“After several years of consecutive declines, the steep rise in the number of journalists killed in 2022 is alarming. Authorities must step up their efforts to stop these crimes and ensure their perpetrators are punished, because indifference is a major factor in this climate of violence,” said Unesco director-general Audrey Azoulay.
Latin America and the Caribbean have been the most affected areas with 44 killings in 2022.
“Asia and the Pacific registered 16 killings, while 11 were killed in Eastern Europe. The deadliest individual countries were Mexico (19 killings), Ukraine (10) and Haiti with nine,” states the report.
One prominent killing was of Al Jazeera’s veteran journalist Shireen Abu Akleh who was shot by Israeli forces in the occupied West Bank. Her colleague Ali al-Samoudi survived after being shot in the shoulder.
In October Pakistani journalist Arshad Sharif was shot and killed by Kenyan police. A fact-finding team from Pakistan travelled to Kenya and wrote a 600 page report claiming it was a pre-planned murder.
According to Reporters Without Borders 1,668 journalists have been killed in the past 20 years.
“The annual death tolls peaked in 2012 and 2013 with 144 and 142 journalists killed, respectively. These peaks, due in large measure to the war in Syria, were followed by a gradual fall and then historically low figures from 2019 onwards,” it states.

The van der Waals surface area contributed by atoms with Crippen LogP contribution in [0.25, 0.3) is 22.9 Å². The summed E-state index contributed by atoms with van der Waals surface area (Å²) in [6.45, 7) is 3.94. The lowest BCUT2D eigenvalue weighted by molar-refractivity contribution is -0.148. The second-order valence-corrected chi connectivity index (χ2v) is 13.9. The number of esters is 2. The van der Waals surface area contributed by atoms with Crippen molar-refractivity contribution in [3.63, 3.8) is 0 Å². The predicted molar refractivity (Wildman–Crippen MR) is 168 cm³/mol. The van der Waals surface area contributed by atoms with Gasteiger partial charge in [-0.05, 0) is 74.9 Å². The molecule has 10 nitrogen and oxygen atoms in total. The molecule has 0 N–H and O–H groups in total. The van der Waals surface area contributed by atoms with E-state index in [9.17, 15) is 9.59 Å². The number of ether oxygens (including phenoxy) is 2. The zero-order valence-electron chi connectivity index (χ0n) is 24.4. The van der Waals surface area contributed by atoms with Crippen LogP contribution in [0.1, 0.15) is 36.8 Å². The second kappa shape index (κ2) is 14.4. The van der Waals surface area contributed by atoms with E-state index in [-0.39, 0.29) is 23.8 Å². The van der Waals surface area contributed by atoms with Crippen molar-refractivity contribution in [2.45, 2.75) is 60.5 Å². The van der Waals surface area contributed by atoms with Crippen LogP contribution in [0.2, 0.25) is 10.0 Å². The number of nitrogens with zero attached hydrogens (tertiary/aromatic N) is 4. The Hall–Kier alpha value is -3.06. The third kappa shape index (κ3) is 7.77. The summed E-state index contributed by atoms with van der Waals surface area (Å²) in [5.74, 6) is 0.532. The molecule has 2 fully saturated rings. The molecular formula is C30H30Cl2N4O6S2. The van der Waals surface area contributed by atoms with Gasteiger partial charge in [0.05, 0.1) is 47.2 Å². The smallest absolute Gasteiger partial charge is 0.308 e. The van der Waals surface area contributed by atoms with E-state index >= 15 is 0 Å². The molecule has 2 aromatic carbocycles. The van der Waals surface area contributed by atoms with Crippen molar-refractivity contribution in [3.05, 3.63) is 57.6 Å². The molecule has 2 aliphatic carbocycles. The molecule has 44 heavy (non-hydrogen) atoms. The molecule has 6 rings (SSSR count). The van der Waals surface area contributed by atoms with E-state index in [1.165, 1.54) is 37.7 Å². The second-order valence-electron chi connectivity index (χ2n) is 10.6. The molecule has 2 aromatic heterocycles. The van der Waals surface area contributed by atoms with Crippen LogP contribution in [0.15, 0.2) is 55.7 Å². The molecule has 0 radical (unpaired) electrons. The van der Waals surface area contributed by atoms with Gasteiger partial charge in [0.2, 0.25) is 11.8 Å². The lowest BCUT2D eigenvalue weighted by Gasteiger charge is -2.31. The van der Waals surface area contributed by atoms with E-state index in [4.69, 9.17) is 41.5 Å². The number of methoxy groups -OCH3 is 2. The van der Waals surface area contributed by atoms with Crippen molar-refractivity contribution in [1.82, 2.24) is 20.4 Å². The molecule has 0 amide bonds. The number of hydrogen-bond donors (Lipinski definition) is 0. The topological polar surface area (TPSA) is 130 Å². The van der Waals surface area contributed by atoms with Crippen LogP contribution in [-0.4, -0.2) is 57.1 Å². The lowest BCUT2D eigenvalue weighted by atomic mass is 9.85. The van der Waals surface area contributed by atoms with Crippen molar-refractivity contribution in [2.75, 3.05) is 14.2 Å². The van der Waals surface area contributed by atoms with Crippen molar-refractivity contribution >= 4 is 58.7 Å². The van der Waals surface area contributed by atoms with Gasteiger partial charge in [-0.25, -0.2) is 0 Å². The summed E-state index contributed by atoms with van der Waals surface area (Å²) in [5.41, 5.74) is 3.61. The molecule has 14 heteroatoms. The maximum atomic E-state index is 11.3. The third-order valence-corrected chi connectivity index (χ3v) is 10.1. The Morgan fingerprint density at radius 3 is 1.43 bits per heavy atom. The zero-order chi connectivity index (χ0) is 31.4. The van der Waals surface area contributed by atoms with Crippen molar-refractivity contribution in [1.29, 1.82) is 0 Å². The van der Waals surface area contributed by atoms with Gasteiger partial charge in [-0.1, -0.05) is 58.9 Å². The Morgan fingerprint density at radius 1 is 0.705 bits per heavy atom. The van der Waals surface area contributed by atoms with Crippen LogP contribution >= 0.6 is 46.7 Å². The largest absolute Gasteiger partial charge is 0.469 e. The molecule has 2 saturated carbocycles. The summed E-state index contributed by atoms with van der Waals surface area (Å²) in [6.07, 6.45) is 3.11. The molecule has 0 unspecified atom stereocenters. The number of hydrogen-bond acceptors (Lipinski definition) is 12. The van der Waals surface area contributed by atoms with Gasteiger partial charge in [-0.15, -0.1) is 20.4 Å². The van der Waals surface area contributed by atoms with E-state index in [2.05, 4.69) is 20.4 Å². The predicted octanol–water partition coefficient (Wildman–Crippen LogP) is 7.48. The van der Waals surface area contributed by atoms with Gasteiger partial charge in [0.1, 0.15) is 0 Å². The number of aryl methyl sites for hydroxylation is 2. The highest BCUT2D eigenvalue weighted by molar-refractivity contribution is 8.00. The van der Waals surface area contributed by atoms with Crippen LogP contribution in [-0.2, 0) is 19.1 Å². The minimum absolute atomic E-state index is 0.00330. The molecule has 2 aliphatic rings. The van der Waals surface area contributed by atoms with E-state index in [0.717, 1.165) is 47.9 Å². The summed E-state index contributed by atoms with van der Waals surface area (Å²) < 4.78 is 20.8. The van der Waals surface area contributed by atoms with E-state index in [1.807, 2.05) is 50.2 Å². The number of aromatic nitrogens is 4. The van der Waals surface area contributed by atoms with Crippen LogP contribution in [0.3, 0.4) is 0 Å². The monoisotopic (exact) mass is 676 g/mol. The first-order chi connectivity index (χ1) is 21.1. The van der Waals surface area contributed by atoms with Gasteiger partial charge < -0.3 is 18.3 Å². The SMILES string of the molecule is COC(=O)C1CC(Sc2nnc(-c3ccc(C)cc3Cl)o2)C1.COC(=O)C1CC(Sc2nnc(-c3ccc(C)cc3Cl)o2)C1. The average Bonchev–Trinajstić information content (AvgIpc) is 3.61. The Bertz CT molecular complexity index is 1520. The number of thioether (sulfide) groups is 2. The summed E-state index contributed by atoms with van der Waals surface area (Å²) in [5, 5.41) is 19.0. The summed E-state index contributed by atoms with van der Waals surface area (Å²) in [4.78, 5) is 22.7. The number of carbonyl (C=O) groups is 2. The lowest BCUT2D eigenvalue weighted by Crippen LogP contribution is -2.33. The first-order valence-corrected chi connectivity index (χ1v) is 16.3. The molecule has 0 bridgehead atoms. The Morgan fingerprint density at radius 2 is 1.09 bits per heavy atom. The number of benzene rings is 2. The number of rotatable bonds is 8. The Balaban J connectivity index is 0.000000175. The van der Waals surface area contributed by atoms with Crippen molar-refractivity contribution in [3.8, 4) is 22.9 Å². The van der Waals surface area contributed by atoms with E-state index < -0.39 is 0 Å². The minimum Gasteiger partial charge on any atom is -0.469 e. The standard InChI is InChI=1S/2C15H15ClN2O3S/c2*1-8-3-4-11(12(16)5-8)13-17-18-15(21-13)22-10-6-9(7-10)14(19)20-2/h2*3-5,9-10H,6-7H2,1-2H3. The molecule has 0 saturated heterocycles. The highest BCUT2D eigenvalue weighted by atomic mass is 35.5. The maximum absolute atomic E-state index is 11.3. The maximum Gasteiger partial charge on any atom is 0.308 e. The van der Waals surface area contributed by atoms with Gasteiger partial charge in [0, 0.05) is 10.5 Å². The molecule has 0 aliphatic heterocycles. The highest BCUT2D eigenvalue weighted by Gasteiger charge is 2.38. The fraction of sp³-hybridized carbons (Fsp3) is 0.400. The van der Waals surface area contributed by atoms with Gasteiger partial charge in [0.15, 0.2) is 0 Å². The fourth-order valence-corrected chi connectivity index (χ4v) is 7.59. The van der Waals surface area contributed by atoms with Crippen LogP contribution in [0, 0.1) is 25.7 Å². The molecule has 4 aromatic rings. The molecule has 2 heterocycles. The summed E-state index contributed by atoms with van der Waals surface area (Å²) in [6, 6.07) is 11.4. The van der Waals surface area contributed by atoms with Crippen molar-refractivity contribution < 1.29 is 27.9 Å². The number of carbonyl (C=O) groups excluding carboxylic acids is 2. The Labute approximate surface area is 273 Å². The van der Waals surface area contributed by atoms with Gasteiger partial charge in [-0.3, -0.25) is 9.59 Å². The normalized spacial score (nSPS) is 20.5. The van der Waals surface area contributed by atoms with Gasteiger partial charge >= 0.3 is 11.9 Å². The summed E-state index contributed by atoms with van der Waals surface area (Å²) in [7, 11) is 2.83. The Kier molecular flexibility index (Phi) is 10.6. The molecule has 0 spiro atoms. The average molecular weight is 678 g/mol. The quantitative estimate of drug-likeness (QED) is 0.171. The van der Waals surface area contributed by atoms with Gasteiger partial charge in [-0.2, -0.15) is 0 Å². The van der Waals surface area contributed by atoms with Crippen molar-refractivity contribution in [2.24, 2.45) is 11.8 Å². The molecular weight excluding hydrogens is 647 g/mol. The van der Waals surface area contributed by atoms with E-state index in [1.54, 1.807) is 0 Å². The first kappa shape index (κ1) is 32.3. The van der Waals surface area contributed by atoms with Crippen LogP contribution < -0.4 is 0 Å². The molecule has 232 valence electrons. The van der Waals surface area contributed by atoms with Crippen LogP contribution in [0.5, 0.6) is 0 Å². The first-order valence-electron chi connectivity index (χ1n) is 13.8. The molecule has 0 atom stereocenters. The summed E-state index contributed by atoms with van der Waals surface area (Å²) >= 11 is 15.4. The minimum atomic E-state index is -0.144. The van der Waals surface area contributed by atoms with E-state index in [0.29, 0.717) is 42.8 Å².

In the past 20 years the most killings where seen in Iraq and Syria with 578 journalists dead. They are closely followed by Afghanistan, Yemen, Palestine and Somalia.
“Russia continues to be Europe’s deadliest country for the media, with the biggest number of journalists killed during the past 20 years. Since Vladimir Putin took over, Russia has seen systematic attacks on press freedom – including deadly ones – as RSF has repeatedly reported. They include Anna Politkovskaya’s high-profile murder on 7 October 2006,” states the report.
Eight journalists have been killed in Ukraine since the Russian invasion in February, while 12 had died in the previous 12 years.
“France ranks as the fourth deadliest European country as a result of the massacre at the satirical weekly Charlie Hebdo in Paris in 2015,” it states.
“Countries where no war is officially taking place are not necessarily safe for reporters and some of them are near the top of the list of those where killings have occurred. In fact, more journalists have been killed in “zones at peace” than in “zones at war” during the past two decades, in most cases because they were investigating organised crime and corruption.”
Journalists also continue to be prosecuted by governments across the world. According to the Committee to Protect Journalists 363 journalists are currently imprisoned.